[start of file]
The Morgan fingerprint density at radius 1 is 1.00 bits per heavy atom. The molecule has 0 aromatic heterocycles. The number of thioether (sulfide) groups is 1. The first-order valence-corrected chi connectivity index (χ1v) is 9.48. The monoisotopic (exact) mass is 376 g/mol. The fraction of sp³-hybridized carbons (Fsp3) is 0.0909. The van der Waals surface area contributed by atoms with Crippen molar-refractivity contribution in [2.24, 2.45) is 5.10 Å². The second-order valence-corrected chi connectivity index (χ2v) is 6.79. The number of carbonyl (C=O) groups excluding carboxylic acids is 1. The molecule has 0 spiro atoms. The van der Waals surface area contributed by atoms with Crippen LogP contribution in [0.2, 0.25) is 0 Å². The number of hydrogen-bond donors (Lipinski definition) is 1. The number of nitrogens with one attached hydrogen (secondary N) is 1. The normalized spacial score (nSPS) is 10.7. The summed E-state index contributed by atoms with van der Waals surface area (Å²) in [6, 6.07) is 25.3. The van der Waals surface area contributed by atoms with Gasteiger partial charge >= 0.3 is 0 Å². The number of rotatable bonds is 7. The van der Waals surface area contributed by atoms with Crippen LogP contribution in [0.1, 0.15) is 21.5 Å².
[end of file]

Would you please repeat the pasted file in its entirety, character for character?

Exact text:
The Morgan fingerprint density at radius 1 is 1.00 bits per heavy atom. The molecule has 0 aromatic heterocycles. The number of thioether (sulfide) groups is 1. The first-order valence-corrected chi connectivity index (χ1v) is 9.48. The monoisotopic (exact) mass is 376 g/mol. The fraction of sp³-hybridized carbons (Fsp3) is 0.0909. The van der Waals surface area contributed by atoms with Crippen molar-refractivity contribution in [2.24, 2.45) is 5.10 Å². The second-order valence-corrected chi connectivity index (χ2v) is 6.79. The number of carbonyl (C=O) groups excluding carboxylic acids is 1. The molecule has 0 spiro atoms. The van der Waals surface area contributed by atoms with Crippen LogP contribution in [0.2, 0.25) is 0 Å². The number of hydrogen-bond donors (Lipinski definition) is 1. The number of nitrogens with one attached hydrogen (secondary N) is 1. The normalized spacial score (nSPS) is 10.7. The summed E-state index contributed by atoms with van der Waals surface area (Å²) in [6, 6.07) is 25.3. The van der Waals surface area contributed by atoms with Gasteiger partial charge >= 0.3 is 0 Å². The number of rotatable bonds is 7. The van der Waals surface area contributed by atoms with Crippen LogP contribution in [0.1, 0.15) is 21.5 Å².